Ads for over-the-counter products and prescription medications to help you fall asleep and stay asleep are in all the media including TV, radio, online, and on the backs of buses. Most of us, however, prefer to find a way in which we do not have to take any more medications even if they just come from the drugstore shelf. We would be much happier if we could figure out how to deal with our sleeping problems more naturally.
One of the problems is that as we age we tend to have more medical problems, many of which are chronic. In general, people with poor health or chronic medical conditions do have more sleep problems. For instance, hypertension is associated with snoring, obstructive sleep apnea (OSA) and heart failure because OSA is associated with heart failure.
Then there is menopause and all the hot flashes that go with it plus the changes in breathing. Of course the decreasing hormone levels are also a factor for many sleepless nights. Gastroesophageal reflux disease (GERD), or what we commonly call acid reflux is another common cause of sleep problems because the pain makes it difficult to sleep. Diabetes and asthma are other sources of sleep problems.
Here are a few changes you can make to help you get a good night’s sleep:
Exercise in the afternoon.
Avoid stimulants such as caffeine for at least 4 hours before bed.
Establish a schedule for your sleep going to bed at the same time and waking up at the same time.
Use your bedroom for sleep and sex only.
Avoid alcohol later in the evening because it increases your chances of waking up in the middle of the night.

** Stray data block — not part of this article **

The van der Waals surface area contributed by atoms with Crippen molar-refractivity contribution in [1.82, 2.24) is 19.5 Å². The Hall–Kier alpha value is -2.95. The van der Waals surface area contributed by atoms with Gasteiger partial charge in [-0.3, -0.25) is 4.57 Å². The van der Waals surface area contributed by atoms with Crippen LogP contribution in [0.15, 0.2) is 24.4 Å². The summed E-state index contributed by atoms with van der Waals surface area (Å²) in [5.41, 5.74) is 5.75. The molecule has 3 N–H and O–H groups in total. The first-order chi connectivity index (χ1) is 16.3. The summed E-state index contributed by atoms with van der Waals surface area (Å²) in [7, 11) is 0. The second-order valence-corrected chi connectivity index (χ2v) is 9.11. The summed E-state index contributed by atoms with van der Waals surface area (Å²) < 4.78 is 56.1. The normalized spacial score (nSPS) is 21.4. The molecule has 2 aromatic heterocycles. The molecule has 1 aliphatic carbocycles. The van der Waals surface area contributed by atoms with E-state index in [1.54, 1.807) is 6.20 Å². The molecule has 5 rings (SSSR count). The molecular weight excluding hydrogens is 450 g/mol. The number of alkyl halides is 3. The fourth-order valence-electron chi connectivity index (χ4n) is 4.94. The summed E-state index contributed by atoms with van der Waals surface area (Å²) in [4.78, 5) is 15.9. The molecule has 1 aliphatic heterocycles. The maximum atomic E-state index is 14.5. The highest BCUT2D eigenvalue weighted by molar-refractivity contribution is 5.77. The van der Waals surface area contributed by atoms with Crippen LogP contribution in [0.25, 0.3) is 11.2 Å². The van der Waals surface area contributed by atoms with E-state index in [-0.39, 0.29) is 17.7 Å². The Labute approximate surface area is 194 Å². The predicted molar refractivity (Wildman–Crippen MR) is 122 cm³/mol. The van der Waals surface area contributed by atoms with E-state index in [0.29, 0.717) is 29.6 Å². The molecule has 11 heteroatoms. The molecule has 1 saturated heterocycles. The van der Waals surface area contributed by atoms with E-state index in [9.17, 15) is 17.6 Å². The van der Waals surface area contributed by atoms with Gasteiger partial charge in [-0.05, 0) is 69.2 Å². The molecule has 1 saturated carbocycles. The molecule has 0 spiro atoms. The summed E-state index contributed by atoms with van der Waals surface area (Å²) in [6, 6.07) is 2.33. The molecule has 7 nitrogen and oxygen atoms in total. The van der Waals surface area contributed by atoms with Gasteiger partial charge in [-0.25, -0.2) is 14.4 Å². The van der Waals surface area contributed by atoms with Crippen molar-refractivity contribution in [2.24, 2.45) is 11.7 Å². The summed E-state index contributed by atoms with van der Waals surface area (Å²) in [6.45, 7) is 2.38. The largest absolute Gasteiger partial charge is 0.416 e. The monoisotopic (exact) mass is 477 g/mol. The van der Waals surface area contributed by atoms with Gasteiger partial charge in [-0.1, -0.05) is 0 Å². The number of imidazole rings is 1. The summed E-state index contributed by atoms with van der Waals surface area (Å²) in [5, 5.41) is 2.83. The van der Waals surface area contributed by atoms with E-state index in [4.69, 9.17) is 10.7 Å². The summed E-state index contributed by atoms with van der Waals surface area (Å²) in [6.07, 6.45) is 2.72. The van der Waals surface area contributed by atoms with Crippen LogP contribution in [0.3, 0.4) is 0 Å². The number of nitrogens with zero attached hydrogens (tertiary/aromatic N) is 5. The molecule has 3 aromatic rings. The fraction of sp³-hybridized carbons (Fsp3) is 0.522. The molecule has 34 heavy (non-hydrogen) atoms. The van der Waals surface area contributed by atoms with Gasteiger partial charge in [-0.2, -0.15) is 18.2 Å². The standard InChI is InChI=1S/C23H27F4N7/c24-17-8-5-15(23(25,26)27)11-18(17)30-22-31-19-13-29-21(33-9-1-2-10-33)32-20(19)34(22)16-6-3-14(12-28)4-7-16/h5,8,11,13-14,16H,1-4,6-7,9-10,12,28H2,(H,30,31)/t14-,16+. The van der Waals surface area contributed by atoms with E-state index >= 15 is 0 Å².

Try taking naps but remember that sleep during the day affects sleep at night. For instance, a 30-minute nap may give you more energy in the afternoon but it may take you longer to fall asleep at night.
If you are still experiencing difficulty sleeping, first think whether a particular event or problem may be the cause of your sleep problem.If so,sleeping well will return when the problem is resolved or managed.
There are many causes to sleep problems. One of the first questions to ask yourself is whether stress and anxiety is preventing you from sleeping or is your lack of sleep causing you more stress. The right answer may be in front of your nose. If not, then it is time to talk to your doctor. You may want to keep a record of your sleep and fatigue levels during the day and a list of any other symptoms to give to your doctor to help with the diagnosis.
In the meantime if you cannot fall asleep after 20 minutes, do as the National Sleep Foundation suggests: Get out of bed and do something quiet and relaxing like reading a book or listening to music. Do not turn on old war movie on TV. When you feel sleepy, get back in bed and try again. If not successful in 20 minutes, repeat.